(1) Objective: This systematic review summarizes current knowledges about maternal and neonatal outcomes following COVID-19 vaccination during pregnancy and breastfeeding. (2) Study design: PubMed, Cochrane Library, and the Education Resources Information Center (ERIC) were searched up to 27 October 2021. The primary outcome was to estimate how many pregnant and lactating women were reported to be vaccinated and had available maternal and neonatal outcomes. (3) Results: Forty-five studies sourcing data of 74,908 pregnant women and 5098 lactating women who received COVID-19 vaccination were considered as eligible. No major side-effects were reported, especially during the second and third trimester of pregnancy and during breastfeeding. Conversely, available studies revealed that infants received specific SARS-CoV-2 antibodies after maternal vaccination. (4) Conclusion: Vaccination against the SARS-CoV-2 virus should be recommended for pregnant women, after the pros and cons have been adequately explained. In particular, given the still limited evidence and considering that fever during the first months of gestation increases the possibility of congenital anomalies, they should be carefully counseled. The same considerations apply to breastfeeding women, also considering the immune responses that mRNA vaccines can generate in their human milk.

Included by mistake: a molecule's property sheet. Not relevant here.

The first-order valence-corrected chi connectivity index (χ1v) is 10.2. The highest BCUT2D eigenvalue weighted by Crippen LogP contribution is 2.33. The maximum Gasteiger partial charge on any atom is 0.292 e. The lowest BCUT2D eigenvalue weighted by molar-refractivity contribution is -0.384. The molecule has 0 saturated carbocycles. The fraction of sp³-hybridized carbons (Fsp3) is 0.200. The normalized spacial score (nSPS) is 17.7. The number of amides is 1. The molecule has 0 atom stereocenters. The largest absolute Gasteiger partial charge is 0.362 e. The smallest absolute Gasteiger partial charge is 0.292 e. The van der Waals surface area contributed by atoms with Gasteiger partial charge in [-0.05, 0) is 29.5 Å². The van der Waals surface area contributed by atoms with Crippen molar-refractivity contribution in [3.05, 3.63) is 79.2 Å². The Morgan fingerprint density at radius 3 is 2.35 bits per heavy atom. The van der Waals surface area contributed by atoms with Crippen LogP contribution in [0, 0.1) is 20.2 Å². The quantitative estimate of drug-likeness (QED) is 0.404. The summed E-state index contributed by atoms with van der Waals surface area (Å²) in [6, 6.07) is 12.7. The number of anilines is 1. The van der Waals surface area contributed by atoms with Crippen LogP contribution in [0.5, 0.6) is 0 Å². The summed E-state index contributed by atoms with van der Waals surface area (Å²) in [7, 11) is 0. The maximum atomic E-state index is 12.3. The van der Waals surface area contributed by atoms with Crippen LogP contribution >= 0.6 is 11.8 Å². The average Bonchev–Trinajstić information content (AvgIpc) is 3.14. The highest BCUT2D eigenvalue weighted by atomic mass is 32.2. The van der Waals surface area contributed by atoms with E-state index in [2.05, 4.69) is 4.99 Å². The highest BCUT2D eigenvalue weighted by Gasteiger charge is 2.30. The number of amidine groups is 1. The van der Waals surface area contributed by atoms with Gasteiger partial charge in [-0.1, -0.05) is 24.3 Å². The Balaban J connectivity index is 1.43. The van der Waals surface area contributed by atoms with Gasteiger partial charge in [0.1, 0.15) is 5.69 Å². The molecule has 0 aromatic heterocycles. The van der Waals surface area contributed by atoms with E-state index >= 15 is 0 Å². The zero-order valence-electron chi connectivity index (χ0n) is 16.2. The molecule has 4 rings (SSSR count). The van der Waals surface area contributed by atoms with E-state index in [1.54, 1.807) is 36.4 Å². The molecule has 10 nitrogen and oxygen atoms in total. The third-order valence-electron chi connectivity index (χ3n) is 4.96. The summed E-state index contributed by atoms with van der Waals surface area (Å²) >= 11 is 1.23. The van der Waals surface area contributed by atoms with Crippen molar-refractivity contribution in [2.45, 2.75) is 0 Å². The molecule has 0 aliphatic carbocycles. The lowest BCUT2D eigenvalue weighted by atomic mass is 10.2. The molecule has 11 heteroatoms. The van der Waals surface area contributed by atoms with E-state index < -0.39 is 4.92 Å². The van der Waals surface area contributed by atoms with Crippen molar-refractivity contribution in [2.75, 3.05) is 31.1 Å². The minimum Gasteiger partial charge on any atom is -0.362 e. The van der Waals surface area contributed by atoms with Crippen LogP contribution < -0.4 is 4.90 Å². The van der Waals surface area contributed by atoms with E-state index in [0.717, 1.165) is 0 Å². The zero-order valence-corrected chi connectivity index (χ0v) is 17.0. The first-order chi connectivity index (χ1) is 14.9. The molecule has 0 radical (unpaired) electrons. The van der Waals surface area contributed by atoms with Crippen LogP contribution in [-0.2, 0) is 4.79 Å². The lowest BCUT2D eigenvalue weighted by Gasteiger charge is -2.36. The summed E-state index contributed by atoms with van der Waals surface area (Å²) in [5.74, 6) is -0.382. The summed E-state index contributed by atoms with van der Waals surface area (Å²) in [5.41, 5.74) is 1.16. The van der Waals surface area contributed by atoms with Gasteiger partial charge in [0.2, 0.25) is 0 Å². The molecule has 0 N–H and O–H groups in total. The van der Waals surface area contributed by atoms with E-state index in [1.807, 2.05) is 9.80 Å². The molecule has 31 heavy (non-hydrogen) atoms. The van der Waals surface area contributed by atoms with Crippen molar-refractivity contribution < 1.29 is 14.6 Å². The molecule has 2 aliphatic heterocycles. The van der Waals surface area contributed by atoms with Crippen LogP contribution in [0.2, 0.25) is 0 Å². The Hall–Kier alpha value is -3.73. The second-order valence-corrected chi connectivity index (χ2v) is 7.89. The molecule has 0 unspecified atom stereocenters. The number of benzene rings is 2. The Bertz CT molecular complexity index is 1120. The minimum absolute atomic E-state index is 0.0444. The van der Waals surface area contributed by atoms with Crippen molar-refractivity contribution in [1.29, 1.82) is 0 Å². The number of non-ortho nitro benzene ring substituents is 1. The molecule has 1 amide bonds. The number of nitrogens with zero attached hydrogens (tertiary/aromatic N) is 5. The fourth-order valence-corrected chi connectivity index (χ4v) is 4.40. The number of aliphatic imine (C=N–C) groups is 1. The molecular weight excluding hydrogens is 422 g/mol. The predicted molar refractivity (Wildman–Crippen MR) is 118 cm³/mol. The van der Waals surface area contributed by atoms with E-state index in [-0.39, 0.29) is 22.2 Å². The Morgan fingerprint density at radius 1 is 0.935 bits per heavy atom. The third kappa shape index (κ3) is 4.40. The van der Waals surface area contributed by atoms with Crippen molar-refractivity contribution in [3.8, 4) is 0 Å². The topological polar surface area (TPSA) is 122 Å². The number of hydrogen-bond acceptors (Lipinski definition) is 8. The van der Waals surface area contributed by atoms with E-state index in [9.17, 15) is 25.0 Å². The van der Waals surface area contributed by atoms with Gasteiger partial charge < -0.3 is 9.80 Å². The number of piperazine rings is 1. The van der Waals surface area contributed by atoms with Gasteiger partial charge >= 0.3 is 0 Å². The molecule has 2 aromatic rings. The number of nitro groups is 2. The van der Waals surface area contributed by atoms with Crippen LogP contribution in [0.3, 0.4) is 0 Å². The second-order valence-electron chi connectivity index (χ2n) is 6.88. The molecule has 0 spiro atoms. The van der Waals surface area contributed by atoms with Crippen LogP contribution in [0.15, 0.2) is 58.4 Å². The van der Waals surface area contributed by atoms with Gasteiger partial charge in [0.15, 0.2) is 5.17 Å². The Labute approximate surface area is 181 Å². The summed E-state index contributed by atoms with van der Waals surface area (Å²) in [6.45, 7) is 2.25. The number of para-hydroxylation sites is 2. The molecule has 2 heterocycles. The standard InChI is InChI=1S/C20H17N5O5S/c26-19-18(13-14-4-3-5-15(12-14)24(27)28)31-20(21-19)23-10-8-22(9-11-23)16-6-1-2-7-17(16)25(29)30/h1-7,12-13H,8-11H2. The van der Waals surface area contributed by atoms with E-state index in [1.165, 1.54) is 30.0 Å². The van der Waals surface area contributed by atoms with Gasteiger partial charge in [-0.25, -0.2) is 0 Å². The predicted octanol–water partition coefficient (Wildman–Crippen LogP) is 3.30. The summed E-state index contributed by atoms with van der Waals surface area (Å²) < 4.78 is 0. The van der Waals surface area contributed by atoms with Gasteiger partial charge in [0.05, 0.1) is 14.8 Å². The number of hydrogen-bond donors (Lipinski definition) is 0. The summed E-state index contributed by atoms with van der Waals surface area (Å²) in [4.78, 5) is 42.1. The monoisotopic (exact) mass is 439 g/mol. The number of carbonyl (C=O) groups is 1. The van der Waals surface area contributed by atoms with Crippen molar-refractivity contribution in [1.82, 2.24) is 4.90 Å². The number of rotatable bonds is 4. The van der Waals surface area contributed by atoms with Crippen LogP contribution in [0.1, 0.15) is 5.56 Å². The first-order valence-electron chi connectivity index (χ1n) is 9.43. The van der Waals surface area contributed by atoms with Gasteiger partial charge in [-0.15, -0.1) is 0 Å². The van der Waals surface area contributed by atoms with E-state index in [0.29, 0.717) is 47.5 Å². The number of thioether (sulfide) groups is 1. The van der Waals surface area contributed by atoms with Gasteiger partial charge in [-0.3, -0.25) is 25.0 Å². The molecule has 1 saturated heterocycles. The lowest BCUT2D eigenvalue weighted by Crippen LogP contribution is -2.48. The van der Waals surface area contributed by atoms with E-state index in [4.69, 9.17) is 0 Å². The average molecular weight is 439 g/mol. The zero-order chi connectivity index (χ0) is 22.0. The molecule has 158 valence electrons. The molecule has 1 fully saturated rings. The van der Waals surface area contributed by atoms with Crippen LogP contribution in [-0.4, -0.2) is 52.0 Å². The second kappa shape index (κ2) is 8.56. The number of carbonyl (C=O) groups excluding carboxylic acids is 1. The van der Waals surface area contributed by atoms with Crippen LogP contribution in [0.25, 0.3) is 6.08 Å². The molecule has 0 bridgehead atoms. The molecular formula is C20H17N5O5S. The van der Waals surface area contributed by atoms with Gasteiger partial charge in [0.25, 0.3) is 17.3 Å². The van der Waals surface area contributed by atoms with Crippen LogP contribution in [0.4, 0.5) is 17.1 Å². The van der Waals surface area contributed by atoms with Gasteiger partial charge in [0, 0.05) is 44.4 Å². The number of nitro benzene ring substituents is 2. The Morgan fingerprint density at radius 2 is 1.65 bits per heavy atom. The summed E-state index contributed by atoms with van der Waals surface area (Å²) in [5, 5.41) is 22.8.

• Pregnant women
  • Vaccine/vaccination
  • Efficacy/effectiveness
  • Safety
  • Administration
  • COVID-19